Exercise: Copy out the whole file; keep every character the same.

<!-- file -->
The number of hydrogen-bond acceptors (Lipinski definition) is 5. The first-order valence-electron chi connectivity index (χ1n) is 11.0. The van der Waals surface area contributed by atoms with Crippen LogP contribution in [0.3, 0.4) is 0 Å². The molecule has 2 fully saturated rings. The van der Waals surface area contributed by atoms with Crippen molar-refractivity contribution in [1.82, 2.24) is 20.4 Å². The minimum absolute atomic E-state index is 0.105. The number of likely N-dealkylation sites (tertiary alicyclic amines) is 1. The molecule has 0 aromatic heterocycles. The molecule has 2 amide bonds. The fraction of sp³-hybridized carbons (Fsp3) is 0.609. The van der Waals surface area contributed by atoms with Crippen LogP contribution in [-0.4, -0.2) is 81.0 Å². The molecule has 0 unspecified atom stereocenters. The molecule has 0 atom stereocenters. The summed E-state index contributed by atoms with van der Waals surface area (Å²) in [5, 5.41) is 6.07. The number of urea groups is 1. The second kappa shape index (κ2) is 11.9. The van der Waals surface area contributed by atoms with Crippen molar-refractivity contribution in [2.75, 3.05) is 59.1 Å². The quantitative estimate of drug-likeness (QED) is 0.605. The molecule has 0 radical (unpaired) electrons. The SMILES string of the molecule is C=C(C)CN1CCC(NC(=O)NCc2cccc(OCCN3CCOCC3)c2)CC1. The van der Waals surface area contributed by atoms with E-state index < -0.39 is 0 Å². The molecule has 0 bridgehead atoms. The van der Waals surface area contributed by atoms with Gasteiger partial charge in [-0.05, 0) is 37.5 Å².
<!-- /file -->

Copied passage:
The number of hydrogen-bond acceptors (Lipinski definition) is 5. The first-order valence-electron chi connectivity index (χ1n) is 11.0. The van der Waals surface area contributed by atoms with Crippen LogP contribution in [0.3, 0.4) is 0 Å². The molecule has 2 fully saturated rings. The van der Waals surface area contributed by atoms with Crippen molar-refractivity contribution in [1.82, 2.24) is 20.4 Å². The minimum absolute atomic E-state index is 0.105. The number of likely N-dealkylation sites (tertiary alicyclic amines) is 1. The molecule has 0 aromatic heterocycles. The molecule has 2 amide bonds. The fraction of sp³-hybridized carbons (Fsp3) is 0.609. The van der Waals surface area contributed by atoms with Crippen LogP contribution in [-0.4, -0.2) is 81.0 Å². The molecule has 0 unspecified atom stereocenters. The molecule has 0 atom stereocenters. The summed E-state index contributed by atoms with van der Waals surface area (Å²) in [5, 5.41) is 6.07. The number of urea groups is 1. The second kappa shape index (κ2) is 11.9. The van der Waals surface area contributed by atoms with Crippen molar-refractivity contribution in [2.75, 3.05) is 59.1 Å². The quantitative estimate of drug-likeness (QED) is 0.605. The molecule has 0 radical (unpaired) electrons. The SMILES string of the molecule is C=C(C)CN1CCC(NC(=O)NCc2cccc(OCCN3CCOCC3)c2)CC1. The van der Waals surface area contributed by atoms with E-state index < -0.39 is 0 Å². The molecule has 0 bridgehead atoms. The van der Waals surface area contributed by atoms with Gasteiger partial charge in [-0.05, 0) is 37.5 Å².